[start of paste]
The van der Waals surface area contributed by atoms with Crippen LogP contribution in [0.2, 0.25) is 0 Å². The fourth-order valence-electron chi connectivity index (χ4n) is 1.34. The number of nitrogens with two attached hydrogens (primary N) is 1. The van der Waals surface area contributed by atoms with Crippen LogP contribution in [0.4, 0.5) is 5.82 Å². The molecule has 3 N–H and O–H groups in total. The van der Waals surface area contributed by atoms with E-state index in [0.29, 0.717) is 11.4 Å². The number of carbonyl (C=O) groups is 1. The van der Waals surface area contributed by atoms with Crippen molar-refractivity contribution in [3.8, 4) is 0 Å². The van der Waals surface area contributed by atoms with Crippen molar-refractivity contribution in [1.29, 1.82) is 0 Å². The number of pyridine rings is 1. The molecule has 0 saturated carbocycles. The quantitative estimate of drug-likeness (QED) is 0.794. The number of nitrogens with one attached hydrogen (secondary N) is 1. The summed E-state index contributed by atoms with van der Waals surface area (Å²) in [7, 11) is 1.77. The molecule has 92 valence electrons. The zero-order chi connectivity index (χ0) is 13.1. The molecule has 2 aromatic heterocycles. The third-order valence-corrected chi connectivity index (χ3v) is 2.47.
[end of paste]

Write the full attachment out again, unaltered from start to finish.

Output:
The van der Waals surface area contributed by atoms with Crippen LogP contribution in [0.2, 0.25) is 0 Å². The fourth-order valence-electron chi connectivity index (χ4n) is 1.34. The number of nitrogens with two attached hydrogens (primary N) is 1. The van der Waals surface area contributed by atoms with Crippen LogP contribution in [0.4, 0.5) is 5.82 Å². The molecule has 3 N–H and O–H groups in total. The van der Waals surface area contributed by atoms with E-state index in [0.29, 0.717) is 11.4 Å². The number of carbonyl (C=O) groups is 1. The van der Waals surface area contributed by atoms with Crippen molar-refractivity contribution in [3.8, 4) is 0 Å². The van der Waals surface area contributed by atoms with Crippen molar-refractivity contribution in [1.29, 1.82) is 0 Å². The number of pyridine rings is 1. The molecule has 0 saturated carbocycles. The quantitative estimate of drug-likeness (QED) is 0.794. The number of nitrogens with one attached hydrogen (secondary N) is 1. The summed E-state index contributed by atoms with van der Waals surface area (Å²) in [7, 11) is 1.77. The molecule has 92 valence electrons. The zero-order chi connectivity index (χ0) is 13.1. The molecule has 2 aromatic heterocycles. The third-order valence-corrected chi connectivity index (χ3v) is 2.47.